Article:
WHO announced a major improvement in treatment outcomes and quality of life of patients with multidrug-resistant tuberculosis (MDR-TB) involving key changes in MDR-TB treatment that prioritize newer medications and oral regimens over injectable drugs.
The announcement follows an in-depth assessment of the latest evidence on the efficacy and safety of medicines available to treat MDR-TB by an independent panel of experts convened by WHO.
WHO summarized the changes, which include a new priority ranking of available drugs for MDR-TB treatment based on the balance of effectiveness and harms and a preference for oral agents.
The drugs in the preferred treatment regimen now include
- Bedaquiline, a novel oral TB drug that was approved by the US Food and Drug Administration in 2012 and is currently used in 89 countries but on a limited basis. Delaminid, another newer oral medication, is also on the list of recommended drugs.
- Two injectable drugs kanamycin and capreomycin are no longer recommended. Injectable agents cause pain and distress to patients, with many experiencing serious adverse effects that often lead to treatment being interrupted.
- The recommendations regroup the drugs used in longer MDR-TB regimens, which last 18-20 months, into three categories-
- Group A -Bedaquiline along with linezolid and levofloxacin or moxifloxacin.
- Group B drugs include clofazimine and cycloserine or terizidone.
- Group C drugs, which are to be used only when agents in groups A and B can’t be used, include delaminid, ethambutol, pyrazinamide, imipenem-cilastatin or meropenem, amikacin, ethionamide or prothionamide, and p-aminosalicylic acid. Only two of the medications (amikacin and imipenem-cilastatin/meropenem) are injectable.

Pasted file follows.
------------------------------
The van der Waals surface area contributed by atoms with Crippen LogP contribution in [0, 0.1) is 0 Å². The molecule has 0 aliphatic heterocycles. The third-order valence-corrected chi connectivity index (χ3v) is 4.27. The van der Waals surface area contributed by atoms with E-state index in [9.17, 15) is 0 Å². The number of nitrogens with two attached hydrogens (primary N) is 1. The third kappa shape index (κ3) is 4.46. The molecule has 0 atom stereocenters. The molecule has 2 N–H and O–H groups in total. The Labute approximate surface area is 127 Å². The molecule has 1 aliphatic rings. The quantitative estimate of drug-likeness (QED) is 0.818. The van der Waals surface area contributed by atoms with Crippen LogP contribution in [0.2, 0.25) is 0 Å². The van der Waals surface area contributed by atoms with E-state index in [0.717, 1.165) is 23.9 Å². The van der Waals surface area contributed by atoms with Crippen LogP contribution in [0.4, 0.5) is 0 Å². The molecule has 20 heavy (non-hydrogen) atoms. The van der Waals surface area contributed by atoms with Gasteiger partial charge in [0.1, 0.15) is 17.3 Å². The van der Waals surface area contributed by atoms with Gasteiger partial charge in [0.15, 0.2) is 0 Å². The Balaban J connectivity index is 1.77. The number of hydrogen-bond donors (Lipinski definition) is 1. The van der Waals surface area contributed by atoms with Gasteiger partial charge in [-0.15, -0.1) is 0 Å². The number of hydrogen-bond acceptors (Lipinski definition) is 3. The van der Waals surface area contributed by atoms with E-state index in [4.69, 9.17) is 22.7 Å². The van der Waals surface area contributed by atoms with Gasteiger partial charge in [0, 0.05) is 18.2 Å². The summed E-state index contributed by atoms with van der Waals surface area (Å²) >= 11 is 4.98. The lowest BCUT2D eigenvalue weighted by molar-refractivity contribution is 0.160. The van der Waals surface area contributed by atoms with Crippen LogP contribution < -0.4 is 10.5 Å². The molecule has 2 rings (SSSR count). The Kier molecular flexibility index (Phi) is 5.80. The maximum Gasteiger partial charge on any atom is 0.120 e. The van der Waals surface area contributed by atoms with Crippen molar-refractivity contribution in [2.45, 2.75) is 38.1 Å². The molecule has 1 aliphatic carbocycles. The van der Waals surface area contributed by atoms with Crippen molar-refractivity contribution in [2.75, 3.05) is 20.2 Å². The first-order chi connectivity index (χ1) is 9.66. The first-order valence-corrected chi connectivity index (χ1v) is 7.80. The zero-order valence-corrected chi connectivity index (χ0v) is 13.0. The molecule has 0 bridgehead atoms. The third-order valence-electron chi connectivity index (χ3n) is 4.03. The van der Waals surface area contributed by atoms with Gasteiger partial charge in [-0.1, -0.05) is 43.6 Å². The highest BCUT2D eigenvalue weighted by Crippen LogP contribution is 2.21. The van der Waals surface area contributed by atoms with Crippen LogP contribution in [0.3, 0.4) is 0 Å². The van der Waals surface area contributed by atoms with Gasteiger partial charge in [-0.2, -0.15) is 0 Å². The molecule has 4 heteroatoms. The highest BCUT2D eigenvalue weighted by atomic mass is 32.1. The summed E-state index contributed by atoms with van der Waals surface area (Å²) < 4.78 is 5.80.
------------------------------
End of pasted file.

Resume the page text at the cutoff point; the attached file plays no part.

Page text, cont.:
The revised treatment recommendations are based on data from 50 studies of longer MDR-TB regimens involving 12,000 patients, new data from countries using bedaquiline, and the results of a phase 3 trial of delaminid. Data on shorter regimens was also included.
“The treatment landscape for patients with MDR-TB will be dramatically transformed for the better with the announcement today,” said Dr. Soumya Swaminathan, WHO Deputy Director-General for Programmes. “Building on the available new data, and with the involvement of a large number of stakeholders, WHO has moved forward in rapidly reviewing the evidence and communicating the key changes needed to improve the chances of survival of MDRTB patients worldwide. Political momentum now needs to urgently accelerate, if the global crisis of MDR-TB is to be contained.
The WHO rapid communication aims to encourage and prepare countries to implement the upcoming new consolidated, updated and more detailed WHO policy guidelines on MDR-TB treatment which will be released later this year. WHO is also establishing a multi-stakeholder Task Force to coordinate support to national TB programmes in their rapid transition to the key changes envisaged.
MDR-TB is a major driver of antimicrobial resistance worldwide and threatens hard-earned gains made in the global TB response over the past twenty years. Diagnosis and treatment of MDR-TB remain a major challenge, with only one in four affected people currently being detected and even fewer being treated successfully.
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